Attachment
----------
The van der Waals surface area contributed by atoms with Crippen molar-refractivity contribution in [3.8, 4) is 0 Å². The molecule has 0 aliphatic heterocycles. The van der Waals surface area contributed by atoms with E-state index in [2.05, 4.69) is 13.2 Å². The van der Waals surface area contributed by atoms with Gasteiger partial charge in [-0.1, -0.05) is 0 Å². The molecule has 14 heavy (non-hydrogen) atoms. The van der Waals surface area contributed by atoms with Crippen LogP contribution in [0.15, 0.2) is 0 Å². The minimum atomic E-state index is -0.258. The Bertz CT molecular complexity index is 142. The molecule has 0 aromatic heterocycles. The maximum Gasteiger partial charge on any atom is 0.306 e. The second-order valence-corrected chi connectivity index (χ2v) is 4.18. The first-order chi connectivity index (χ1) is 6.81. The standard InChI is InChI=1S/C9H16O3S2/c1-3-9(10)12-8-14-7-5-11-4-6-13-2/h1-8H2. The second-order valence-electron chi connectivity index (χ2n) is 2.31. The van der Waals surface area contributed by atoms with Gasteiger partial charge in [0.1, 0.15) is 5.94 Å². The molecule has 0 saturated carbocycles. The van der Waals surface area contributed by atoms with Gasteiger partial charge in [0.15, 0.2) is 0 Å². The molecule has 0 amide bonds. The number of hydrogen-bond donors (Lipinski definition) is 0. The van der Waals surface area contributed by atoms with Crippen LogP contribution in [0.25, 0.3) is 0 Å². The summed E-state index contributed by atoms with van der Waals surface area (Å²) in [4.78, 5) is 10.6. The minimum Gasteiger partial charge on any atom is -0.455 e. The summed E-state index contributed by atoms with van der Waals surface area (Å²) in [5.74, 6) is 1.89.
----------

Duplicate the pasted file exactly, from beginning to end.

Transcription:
The van der Waals surface area contributed by atoms with Crippen molar-refractivity contribution in [3.8, 4) is 0 Å². The molecule has 0 aliphatic heterocycles. The van der Waals surface area contributed by atoms with E-state index in [2.05, 4.69) is 13.2 Å². The van der Waals surface area contributed by atoms with Gasteiger partial charge in [-0.1, -0.05) is 0 Å². The molecule has 14 heavy (non-hydrogen) atoms. The van der Waals surface area contributed by atoms with Crippen LogP contribution in [0.15, 0.2) is 0 Å². The minimum atomic E-state index is -0.258. The Bertz CT molecular complexity index is 142. The molecule has 0 aromatic heterocycles. The maximum Gasteiger partial charge on any atom is 0.306 e. The second-order valence-corrected chi connectivity index (χ2v) is 4.18. The first-order chi connectivity index (χ1) is 6.81. The standard InChI is InChI=1S/C9H16O3S2/c1-3-9(10)12-8-14-7-5-11-4-6-13-2/h1-8H2. The second-order valence-electron chi connectivity index (χ2n) is 2.31. The van der Waals surface area contributed by atoms with Gasteiger partial charge in [0.1, 0.15) is 5.94 Å². The molecule has 0 saturated carbocycles. The van der Waals surface area contributed by atoms with Gasteiger partial charge in [0.15, 0.2) is 0 Å². The molecule has 0 amide bonds. The number of hydrogen-bond donors (Lipinski definition) is 0. The van der Waals surface area contributed by atoms with Crippen LogP contribution in [0.25, 0.3) is 0 Å². The summed E-state index contributed by atoms with van der Waals surface area (Å²) in [4.78, 5) is 10.6. The minimum Gasteiger partial charge on any atom is -0.455 e. The summed E-state index contributed by atoms with van der Waals surface area (Å²) in [5.74, 6) is 1.89.